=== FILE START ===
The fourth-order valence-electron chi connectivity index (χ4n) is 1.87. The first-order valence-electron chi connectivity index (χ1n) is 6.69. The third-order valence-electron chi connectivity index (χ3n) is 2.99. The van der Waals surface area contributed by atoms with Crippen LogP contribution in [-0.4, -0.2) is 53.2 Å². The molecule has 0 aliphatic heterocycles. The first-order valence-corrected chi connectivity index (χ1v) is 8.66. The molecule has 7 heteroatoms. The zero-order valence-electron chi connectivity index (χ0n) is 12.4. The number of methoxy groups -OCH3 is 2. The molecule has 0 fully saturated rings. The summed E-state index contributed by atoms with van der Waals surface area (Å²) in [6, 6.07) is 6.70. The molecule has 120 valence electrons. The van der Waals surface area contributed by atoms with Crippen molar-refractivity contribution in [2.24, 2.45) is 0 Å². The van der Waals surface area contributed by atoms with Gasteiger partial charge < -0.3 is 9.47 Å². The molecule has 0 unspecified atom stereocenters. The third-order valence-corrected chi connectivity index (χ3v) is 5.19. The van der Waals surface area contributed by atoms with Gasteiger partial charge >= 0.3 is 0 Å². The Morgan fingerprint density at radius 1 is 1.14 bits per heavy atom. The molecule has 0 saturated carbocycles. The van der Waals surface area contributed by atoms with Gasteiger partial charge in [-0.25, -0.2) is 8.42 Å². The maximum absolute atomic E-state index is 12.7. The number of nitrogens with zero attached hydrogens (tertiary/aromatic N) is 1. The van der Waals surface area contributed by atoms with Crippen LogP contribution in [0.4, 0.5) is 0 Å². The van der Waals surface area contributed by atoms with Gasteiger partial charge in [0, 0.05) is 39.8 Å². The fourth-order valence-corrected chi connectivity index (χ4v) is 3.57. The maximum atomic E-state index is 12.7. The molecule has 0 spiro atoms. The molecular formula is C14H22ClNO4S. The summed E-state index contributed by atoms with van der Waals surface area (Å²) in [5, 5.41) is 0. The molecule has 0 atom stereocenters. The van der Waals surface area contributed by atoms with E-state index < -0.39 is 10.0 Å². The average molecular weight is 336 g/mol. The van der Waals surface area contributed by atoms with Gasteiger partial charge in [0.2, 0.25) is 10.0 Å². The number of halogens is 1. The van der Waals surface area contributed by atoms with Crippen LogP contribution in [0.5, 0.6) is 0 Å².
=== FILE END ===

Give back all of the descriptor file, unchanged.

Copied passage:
The fourth-order valence-electron chi connectivity index (χ4n) is 1.87. The first-order valence-electron chi connectivity index (χ1n) is 6.69. The third-order valence-electron chi connectivity index (χ3n) is 2.99. The van der Waals surface area contributed by atoms with Crippen LogP contribution in [-0.4, -0.2) is 53.2 Å². The molecule has 0 aliphatic heterocycles. The first-order valence-corrected chi connectivity index (χ1v) is 8.66. The molecule has 7 heteroatoms. The zero-order valence-electron chi connectivity index (χ0n) is 12.4. The number of methoxy groups -OCH3 is 2. The molecule has 0 fully saturated rings. The summed E-state index contributed by atoms with van der Waals surface area (Å²) in [6, 6.07) is 6.70. The molecule has 120 valence electrons. The van der Waals surface area contributed by atoms with Crippen molar-refractivity contribution in [2.24, 2.45) is 0 Å². The van der Waals surface area contributed by atoms with Gasteiger partial charge < -0.3 is 9.47 Å². The molecule has 0 unspecified atom stereocenters. The third-order valence-corrected chi connectivity index (χ3v) is 5.19. The van der Waals surface area contributed by atoms with Gasteiger partial charge >= 0.3 is 0 Å². The Morgan fingerprint density at radius 1 is 1.14 bits per heavy atom. The molecule has 0 saturated carbocycles. The van der Waals surface area contributed by atoms with Gasteiger partial charge in [-0.25, -0.2) is 8.42 Å². The maximum absolute atomic E-state index is 12.7. The number of nitrogens with zero attached hydrogens (tertiary/aromatic N) is 1. The van der Waals surface area contributed by atoms with Crippen LogP contribution in [0.4, 0.5) is 0 Å². The van der Waals surface area contributed by atoms with Gasteiger partial charge in [0, 0.05) is 39.8 Å². The fourth-order valence-corrected chi connectivity index (χ4v) is 3.57. The maximum atomic E-state index is 12.7. The molecule has 0 spiro atoms. The molecular formula is C14H22ClNO4S. The summed E-state index contributed by atoms with van der Waals surface area (Å²) in [5, 5.41) is 0. The molecule has 0 atom stereocenters. The van der Waals surface area contributed by atoms with E-state index < -0.39 is 10.0 Å². The average molecular weight is 336 g/mol. The van der Waals surface area contributed by atoms with Gasteiger partial charge in [0.2, 0.25) is 10.0 Å². The number of halogens is 1. The van der Waals surface area contributed by atoms with Crippen LogP contribution in [0.5, 0.6) is 0 Å².